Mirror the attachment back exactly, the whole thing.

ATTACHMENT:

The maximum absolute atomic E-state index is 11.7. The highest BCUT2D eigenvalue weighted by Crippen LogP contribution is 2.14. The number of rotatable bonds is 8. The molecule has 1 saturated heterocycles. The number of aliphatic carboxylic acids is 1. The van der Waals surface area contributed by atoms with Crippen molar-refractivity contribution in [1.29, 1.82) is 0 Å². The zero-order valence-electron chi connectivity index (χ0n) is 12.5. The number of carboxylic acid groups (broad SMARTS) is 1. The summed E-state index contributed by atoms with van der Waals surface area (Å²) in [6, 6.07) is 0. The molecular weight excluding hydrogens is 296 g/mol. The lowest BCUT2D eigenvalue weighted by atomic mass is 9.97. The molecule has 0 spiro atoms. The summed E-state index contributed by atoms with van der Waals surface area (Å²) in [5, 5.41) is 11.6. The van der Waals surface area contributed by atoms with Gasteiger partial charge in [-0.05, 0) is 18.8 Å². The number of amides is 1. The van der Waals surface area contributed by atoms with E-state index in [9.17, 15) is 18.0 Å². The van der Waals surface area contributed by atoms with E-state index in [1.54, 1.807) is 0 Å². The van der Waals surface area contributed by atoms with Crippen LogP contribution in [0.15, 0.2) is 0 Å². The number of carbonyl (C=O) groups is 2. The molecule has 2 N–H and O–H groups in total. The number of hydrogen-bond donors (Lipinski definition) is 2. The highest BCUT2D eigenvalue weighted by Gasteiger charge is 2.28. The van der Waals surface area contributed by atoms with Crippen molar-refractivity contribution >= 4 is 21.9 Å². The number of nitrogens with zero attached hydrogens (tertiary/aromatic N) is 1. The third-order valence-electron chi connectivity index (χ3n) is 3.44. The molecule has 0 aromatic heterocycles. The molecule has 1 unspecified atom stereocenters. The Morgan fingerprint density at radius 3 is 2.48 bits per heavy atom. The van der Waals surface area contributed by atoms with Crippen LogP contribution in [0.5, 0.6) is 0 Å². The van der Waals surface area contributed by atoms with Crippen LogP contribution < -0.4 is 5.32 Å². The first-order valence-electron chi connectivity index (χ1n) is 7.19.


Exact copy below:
The maximum absolute atomic E-state index is 11.7. The highest BCUT2D eigenvalue weighted by Crippen LogP contribution is 2.14. The number of rotatable bonds is 8. The molecule has 1 saturated heterocycles. The number of aliphatic carboxylic acids is 1. The van der Waals surface area contributed by atoms with Crippen molar-refractivity contribution in [1.29, 1.82) is 0 Å². The zero-order valence-electron chi connectivity index (χ0n) is 12.5. The number of carboxylic acid groups (broad SMARTS) is 1. The summed E-state index contributed by atoms with van der Waals surface area (Å²) in [6, 6.07) is 0. The molecular weight excluding hydrogens is 296 g/mol. The lowest BCUT2D eigenvalue weighted by atomic mass is 9.97. The molecule has 0 spiro atoms. The summed E-state index contributed by atoms with van der Waals surface area (Å²) in [5, 5.41) is 11.6. The van der Waals surface area contributed by atoms with Gasteiger partial charge in [-0.05, 0) is 18.8 Å². The number of amides is 1. The van der Waals surface area contributed by atoms with E-state index in [9.17, 15) is 18.0 Å². The van der Waals surface area contributed by atoms with E-state index in [1.54, 1.807) is 0 Å². The van der Waals surface area contributed by atoms with Crippen LogP contribution in [0.15, 0.2) is 0 Å². The number of carbonyl (C=O) groups is 2. The molecule has 2 N–H and O–H groups in total. The number of hydrogen-bond donors (Lipinski definition) is 2. The highest BCUT2D eigenvalue weighted by Gasteiger charge is 2.28. The van der Waals surface area contributed by atoms with Crippen molar-refractivity contribution >= 4 is 21.9 Å². The number of nitrogens with zero attached hydrogens (tertiary/aromatic N) is 1. The third-order valence-electron chi connectivity index (χ3n) is 3.44. The molecule has 0 aromatic heterocycles. The molecule has 1 unspecified atom stereocenters. The Morgan fingerprint density at radius 3 is 2.48 bits per heavy atom. The van der Waals surface area contributed by atoms with Crippen LogP contribution in [0.5, 0.6) is 0 Å². The van der Waals surface area contributed by atoms with Crippen LogP contribution < -0.4 is 5.32 Å². The first-order valence-electron chi connectivity index (χ1n) is 7.19.